Class and Particle Concentration RPs Revamped by IEST

OAK BROOK, IL—Updating recommended practices and making them more user friendly are just some of the goals many chairpersons have for this month&#39s working group sessions at the Institute of Environmental Sciences and Technology&#39s (IEST) Fall Conference.

WG-CC100: Fed-Std-209: Airborne particulate cleanliness classes in cleanrooms and clean zones (Fed-Std-209) is one of 19 working groups scheduled to meet during the conference in Oakbrook, IL, November 15 through 17. Also slated for discussion are a host of recommended contamination control practices, including testing cleanrooms filters (both HEPA and ULPA), cleanroom design considerations, and garment system considerations.

“We can get into more detail with recommended practices than ISO standards, and we try to make them more user friendly,” says David C. Swinehart, who chairs WG-CC100 for the Fed-Std-209 as well as WG-CC006: Testing Cleanrooms.

We want more specific, meaningful tests.
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Although the similar ISO 146144-1-2 standards are descendants of the Fed-Std-209 standard, the differences in how particle concentration is calculated as well as cleanroom classification has created some confusion in the industries that adhere to these mandates. [See “The coming debut of ISO cleanroom standards,” CleanRooms, April 1999, page 10; “Verifying a cleanroom classification,” May 1999, page 9; “The UCL paradox in the cleanroom standards,” June 1999, page 10.]

“Although both are based on the same technology, there are some differences in how clean air is classified,” Swinehart explains. “The exponent has changed in the formula, and what the equation does in the federal standard is it allows a greater concentration for large particles and smaller concentration for small particles.” The working group’s goal, he adds, is to review the ISO standard and to recommend how the federal government should proceed with the standard.

CleanRooms columnist Bob Donovan, a process engineer, believes the working group should recommend an updated version of 209E, perhaps a 209F, that would be consistent with the ISO standard. “I am in favor of a 209F that retains the format of 209 with changed class definitions that would be identical to ISO standard and that uses the same nomenclature,” he says. “I suspect that will not happen, even though it would not be a very onerous task.”

There is an argument on the merit of both standards, Donovan says, adding that the ISO standard is easier to read and brief, while the 209 contains more detail. “Changing the nomenclature would be the easy part, but changing the process and verification is another matter,” he says. “There are many people engrained in the federal standards, and upgrading 209E to 209F would be easier than asking people to adhere to the ISO standard.”

Aside from the 209 standard, Swinehart says the testing cleanrooms recommended practice, RP-CC006, will undergo a “fairly extensive revision.”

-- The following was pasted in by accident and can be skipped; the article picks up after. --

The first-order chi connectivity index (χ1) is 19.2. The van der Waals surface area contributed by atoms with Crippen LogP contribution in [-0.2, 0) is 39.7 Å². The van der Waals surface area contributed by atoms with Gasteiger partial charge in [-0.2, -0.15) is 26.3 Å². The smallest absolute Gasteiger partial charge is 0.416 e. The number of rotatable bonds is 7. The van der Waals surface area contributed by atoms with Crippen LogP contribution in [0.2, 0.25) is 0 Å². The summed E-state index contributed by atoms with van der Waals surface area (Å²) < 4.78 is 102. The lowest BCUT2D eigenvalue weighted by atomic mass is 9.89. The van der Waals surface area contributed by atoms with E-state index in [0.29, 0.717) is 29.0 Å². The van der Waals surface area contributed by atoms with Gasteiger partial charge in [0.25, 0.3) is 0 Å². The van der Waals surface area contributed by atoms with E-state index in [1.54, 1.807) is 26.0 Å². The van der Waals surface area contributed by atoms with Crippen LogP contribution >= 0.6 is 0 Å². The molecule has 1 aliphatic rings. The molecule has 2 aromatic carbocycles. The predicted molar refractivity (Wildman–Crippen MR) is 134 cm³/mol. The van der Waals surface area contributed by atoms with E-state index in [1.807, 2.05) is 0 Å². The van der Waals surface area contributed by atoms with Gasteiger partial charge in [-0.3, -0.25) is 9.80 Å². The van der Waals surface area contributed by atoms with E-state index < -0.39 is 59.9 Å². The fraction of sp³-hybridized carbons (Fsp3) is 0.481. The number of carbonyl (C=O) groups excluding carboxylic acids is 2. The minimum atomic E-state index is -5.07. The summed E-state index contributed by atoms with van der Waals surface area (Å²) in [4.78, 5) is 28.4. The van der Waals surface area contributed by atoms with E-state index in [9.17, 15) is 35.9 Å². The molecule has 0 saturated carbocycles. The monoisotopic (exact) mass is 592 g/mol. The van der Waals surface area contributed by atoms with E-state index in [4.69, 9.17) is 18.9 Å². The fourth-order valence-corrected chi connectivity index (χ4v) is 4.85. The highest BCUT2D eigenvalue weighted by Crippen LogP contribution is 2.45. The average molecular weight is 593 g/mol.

“We&#39re trying to bring it up to current testing standards. There&#39s a need for changes in test methods and there are some things in there that just aren&#39t germane anymore,” he adds.

The relevance of tests and methodology for garment systems is just what WG-CC003 will examine and rewrite to be more precise, says Chairman Charles W. Berndt. “We think the current recommended practice is outdated, and the problem is that tests that are available for measuring particles, fiber on garments as well as the filtration efficiency of fabric are outdated,” says the CleanRooms Editorial Advisory Board member. “We want more specific, meaningful tests, and we will consider new tests.”

Berndt also chairs WG-CC029: Automotive Paint Spray Applications, which released an updated, recommended practice earlier this year. [See “Paint spray practices released,” CleanRooms, July 1999, page 4.]

Another recommended practice released earlier this year addresses HEPA and ULPA filter leak tests. R. Vijayakumar, chairman of standards and practices for the IEST, also serves as acting chairman of WG-CC034. The committee&#39s newly published document simplified the practice, as leak tests for HEPA and ULPA filters were once topics in three separate recommended practices, including RP-CC002: Laminar Flow Clean-Air Devices.

Last year, Bruce McDonald, chairman of WG-CC002, pulled together leak testing procedures from RP-CC001, -CC002 and -C006. “I brought that first draft in and there were three or four meetings before it was published in July,” he says. “Working group 34 went through and fixed it up.”

And even though the recommended practice for HEPA and ULPA filter testing is relatively young, it is not finished. In fact, the RP is slated for updates at the fall conference. “We are already going to start revising it,” Vijayakumar says.

Adds McDonald, “From the beginning, we realized it wasn&#39t the final answer to this practice, but it was important to publish what we had. Leak tests varied between the documents, which duplicated effort and caused some confusion.”


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